Teachers without a degree. Children have the right to qualified teachers.

More and more people without a classical teaching certificate appear in front of Swiss school classes.

Keystone / Christian Beutler

Starting from the next academic year, 88 teachers who have not received traditional training will work in Zurich. The Teachers’ Association is skeptical and has called for long-term measures.

The teacher shortage is getting worse. In many towns and communities, many jobs remain vacant after the summer holidays. The reasons are varied.

On the one hand, many baby-boom teachers are currently retiring, and on the other hand, few teachers are still working full-time. The fact that so many have left also indicates the deterioration of the profession’s attractiveness and structural conditions.

This leads to some creative solutions.

Perhaps the canton of Zurich has taken the most stringent measures. Teachers without training are allowed to teach there for one year. According to the newspaper “Limmattaler Zeitung”, 88 teachers without a diploma will appear in front of a class in Zurich after the summer holidays. New teachers will receive specialized training during the summer holidays.

According to school principal Filippo Leutinger (FDP), 350 of the previously 400 vacancies could have been filled with mostly trained teachers.

About 1500 are currently studying in Bern without a university degree

In the canton of Bern, there are currently 38 permanent positions open for teachers for the next academic year, according to Yves Brechbühler, a spokesman for the Ministry of Education and Culture. There are also 33 jobs that have been announced on a temporary basis.

Just two months ago, there were still about 500 vacancies in the canton of Bern. Can people teach here without proper training? At that time, about 1,500 people were supposed to work in the teaching profession without having a recognized diploma.

In the past year, many cantons have relaxed teacher training requirements due to teacher shortages. At that time, for example, students in a university of education who had completed their basic studies, doctoral degree students who had failed exams, or those who had dropped out of school were allowed to teach. What happened since then?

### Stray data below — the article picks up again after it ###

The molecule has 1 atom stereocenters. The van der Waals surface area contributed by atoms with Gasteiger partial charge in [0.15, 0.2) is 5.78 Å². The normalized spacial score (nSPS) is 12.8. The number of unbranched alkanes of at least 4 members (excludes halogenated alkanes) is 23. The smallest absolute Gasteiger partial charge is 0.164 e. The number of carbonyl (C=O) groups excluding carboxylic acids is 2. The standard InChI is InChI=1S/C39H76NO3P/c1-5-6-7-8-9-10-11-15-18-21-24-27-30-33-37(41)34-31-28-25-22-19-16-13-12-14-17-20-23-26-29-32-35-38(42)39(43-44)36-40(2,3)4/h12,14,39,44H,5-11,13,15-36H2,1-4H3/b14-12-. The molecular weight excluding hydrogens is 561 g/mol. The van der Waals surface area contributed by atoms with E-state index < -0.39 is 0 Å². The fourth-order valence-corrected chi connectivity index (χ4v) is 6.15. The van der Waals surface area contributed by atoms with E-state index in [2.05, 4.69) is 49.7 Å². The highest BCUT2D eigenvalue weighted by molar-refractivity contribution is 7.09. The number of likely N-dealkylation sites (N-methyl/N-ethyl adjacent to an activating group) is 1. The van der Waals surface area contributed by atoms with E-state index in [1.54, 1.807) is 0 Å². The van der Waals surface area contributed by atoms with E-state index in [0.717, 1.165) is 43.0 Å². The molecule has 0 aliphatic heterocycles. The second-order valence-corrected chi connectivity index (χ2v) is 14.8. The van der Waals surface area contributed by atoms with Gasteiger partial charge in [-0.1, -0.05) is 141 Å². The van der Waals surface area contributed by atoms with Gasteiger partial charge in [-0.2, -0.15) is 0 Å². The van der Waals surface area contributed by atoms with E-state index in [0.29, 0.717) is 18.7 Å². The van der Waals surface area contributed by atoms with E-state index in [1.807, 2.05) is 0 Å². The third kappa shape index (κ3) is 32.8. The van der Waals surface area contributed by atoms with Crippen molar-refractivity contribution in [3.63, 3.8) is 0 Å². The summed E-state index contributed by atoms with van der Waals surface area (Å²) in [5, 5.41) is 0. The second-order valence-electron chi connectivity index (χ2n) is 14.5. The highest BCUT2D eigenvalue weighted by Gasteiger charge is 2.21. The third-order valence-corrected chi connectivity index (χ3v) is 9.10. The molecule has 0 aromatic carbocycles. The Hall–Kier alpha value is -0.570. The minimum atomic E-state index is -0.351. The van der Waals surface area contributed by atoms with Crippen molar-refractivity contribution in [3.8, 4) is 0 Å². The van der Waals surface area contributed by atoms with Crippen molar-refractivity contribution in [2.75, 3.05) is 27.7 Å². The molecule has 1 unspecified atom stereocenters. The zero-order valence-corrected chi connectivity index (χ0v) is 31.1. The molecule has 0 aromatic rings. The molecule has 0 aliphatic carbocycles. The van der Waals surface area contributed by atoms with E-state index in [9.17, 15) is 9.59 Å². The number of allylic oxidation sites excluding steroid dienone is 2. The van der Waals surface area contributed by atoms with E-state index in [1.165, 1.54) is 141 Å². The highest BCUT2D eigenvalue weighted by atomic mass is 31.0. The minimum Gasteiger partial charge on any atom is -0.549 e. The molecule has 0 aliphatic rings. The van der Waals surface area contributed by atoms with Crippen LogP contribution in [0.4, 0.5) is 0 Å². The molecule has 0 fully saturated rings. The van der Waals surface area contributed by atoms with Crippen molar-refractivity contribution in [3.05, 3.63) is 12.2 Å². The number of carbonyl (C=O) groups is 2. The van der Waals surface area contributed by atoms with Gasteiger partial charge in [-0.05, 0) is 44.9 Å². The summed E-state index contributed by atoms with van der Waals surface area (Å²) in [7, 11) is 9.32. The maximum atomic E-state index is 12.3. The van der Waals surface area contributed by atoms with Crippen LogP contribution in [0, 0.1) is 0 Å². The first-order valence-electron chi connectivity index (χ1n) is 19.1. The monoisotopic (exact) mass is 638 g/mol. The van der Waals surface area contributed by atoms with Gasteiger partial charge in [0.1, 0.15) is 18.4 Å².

To combat the shortage of teachers, the canton of Bern has already implemented measures in cooperation with the Cantonal Association of School Principals and the Berne University of Education.

In this way, young teachers will be better supported by providing them with a fence. Graduates will be encouraged to return to work through appeals to retirees and cultural workers. In addition, more students will be employed. “Among other things, a primary school salary increase has been implemented and a photo campaign has been implemented,” says Brechbühler.

The teachers union is not enthusiastic

How is the Swiss Teachers Association reacting to the fact that teacher certification is no longer required to teach a class? Not entertaining. “Every child has the right to be taught by a qualified teacher,” Beat Schwendimann of the Department says of Blue News.

The teaching profession is demanding and requires thorough training. “People who have received only a short pedagogical training or no pedagogical training can hardly meet the high requirements.”

How will the association combat the acute shortage of teachers? It is important that these emergency measures are limited in time. “Skeletal deficits cannot be permanently treated in this way,” Schwendemann says. In order to keep teachers in their jobs for the long term, you need good working and employment conditions.

A look at western Switzerland shows that the teacher shortage is less severe there. For example, schools in Geneva have to turn to unqualified staff less often than those in the canton of Zurich. This writes “Switzerland News” from the SRF.

What makes Geneva different? On the other hand, there are small differences in wages between levels. Whether in kindergarten, high school or vocational school: teachers get a similar amount. In addition, Geneva does not allow short breaks. Teachers must work at least 50 percent. In Geneva, for example, 52 percent of teachers teach almost full-time, while in Zurich only 25 percent.

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